The body of a four-day-old baby was found buried in a shoebox after his parents concealed his birth.

And the boy’s death ‘could not have been predicted nor prevented’, a serious case review has found.

Ian Arthur Davies, referred to as ‘Baby C’ in the review, died ‘within a week of birth’, reports the Manchester Evening News .

His birth, death and burial, in August 2016, were concealed by both parents.

The review said the child was not discovered by police until ‘about six weeks after the death’.

“Expert examination of Baby C showed the baby was small, but well into the third trimester (at approximately 36 to 38 weeks’ gestation).

“Baby C was emaciated and there was a likelihood that death ‘was a result of dehydration after three to four days of life’.

“Baby C showed no evidence of injuries or deformities which might have caused death. Baby C had no stomach contents,” it found.



A serious case review was held into the death of the baby (pictured is Bolton Town Hall)

The child’s father, Anthony Clark, and mother, Catherine Davies, who lived in Bolton, were cleared of murder at Manchester Crown Court in December 2017.

They were jailed for 15 months after admitting concealing the birth.

The court heard the couple put the baby’s body in a shoebox at Heaton Cemetery.

At the trial, Davies was described as someone ‘who is disadvantaged in life and who found it difficult to move forward’.

The review, which has just been published by Bolton Safeguardian Children Board – made up of town hall, police, NHS and probation staff – read: “It is difficult to imagine how much Baby C must have suffered during such a short and tragic life.

“Baby C was unwanted, neglected and left to die by both parents.

“The deliberate concealment of the pregnancy from all agencies and the subsequent death of Baby C could neither have been predicted nor prevented.

“It is therefore only possible for this review to look at potential interventions which would support practice and lessen the likelihood of a similar course of events in the future.”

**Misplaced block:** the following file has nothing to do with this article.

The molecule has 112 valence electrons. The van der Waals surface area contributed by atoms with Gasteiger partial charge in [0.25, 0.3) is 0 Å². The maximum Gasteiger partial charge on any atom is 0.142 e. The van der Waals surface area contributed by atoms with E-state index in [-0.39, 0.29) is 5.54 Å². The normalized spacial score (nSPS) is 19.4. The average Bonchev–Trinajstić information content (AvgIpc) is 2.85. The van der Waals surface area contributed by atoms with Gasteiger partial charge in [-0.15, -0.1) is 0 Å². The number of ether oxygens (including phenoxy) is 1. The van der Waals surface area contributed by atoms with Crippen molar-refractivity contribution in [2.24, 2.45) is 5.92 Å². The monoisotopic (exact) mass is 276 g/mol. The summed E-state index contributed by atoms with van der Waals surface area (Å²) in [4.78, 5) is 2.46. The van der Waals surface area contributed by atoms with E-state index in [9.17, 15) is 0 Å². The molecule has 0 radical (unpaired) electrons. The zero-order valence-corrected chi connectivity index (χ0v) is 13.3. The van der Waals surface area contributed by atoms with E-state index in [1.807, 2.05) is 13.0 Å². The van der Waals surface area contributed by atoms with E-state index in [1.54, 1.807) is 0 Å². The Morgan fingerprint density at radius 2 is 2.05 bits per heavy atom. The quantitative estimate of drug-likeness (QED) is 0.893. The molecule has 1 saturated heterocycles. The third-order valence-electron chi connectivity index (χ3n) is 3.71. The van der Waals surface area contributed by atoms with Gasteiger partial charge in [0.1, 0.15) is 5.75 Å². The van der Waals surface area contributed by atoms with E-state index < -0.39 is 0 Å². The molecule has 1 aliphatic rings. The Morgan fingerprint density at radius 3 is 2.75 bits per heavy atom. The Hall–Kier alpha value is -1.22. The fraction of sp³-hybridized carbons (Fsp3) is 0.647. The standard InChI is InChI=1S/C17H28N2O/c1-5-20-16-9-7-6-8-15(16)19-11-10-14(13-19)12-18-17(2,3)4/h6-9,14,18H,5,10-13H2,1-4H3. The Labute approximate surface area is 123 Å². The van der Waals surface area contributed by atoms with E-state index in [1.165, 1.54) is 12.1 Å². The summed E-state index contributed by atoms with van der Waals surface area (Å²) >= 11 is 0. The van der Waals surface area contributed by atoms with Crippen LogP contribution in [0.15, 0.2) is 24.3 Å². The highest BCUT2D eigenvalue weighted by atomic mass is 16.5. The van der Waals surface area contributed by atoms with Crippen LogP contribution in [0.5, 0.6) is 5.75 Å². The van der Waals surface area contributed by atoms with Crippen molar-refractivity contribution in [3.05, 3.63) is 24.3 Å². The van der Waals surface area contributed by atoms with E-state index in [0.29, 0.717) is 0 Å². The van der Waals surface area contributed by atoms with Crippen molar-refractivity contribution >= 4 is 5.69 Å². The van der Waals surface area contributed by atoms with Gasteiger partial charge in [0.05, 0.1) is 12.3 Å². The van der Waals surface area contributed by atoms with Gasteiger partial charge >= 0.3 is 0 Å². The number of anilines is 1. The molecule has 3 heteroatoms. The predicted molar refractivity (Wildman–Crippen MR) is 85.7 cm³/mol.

The review found that concealed pregnancy ‘is rare’ and that concealment of a pregnancy, birth and burial by a couple is ‘exceptionally rare’, but there is a ‘well-established connection between concealment of pregnancy and infant mortality’.

No professionals were ‘actively involved or providing services to the couple during the pregnancy, birth and burial’, the review found.

“Therefore, there were no opportunities for practitioners to influence or change the outcome,” the report said.

The review found both parents had ‘difficult childhoods’.

FC (Clark), was in foster care and attended a special school with a diagnosis of ADHD.

He was diagnosed with an emotionally unstable personality disorder with a clinical risk of suicidal ideation and a history of self-harm, but he failed to engage with psychological therapy services offered.

Clark made no further contact with mental health services until after the baby’s death. MC (Davies) was diagnosed as having a borderline personality disorder, the report said.

The relationship between the couple was described as ‘volatile’.

MC (Davies) told police officers Baby C had been born ‘with a deformity and would not take breast milk’.

She told a witness that the baby was not fed with formula because FC (Clark) would ‘not give her any money’.

CCTV footage showed the couple in a public area with the baby while FC (Clark) went into a building. There was a health centre opposite ‘but neither parent sought help for the baby’.

“CCTV also showed the couple shopping for food and alcohol for themselves – but buying nothing for the baby,” the report read.

“When later asked for the name of the baby, MC said that it did not need a name. She stated that there had been no provision for the baby, and it was ‘just left’.

“Some days later, FC (Clark) and MC (Davies) buried the body and then went shopping.”

Whether the conception was ‘a positive choice, or a consequence of the chaotic lifestyle that MC (Davies) and FC (Clark) were living, it was not in the MC’s interests to be pregnant at that time’, the review found.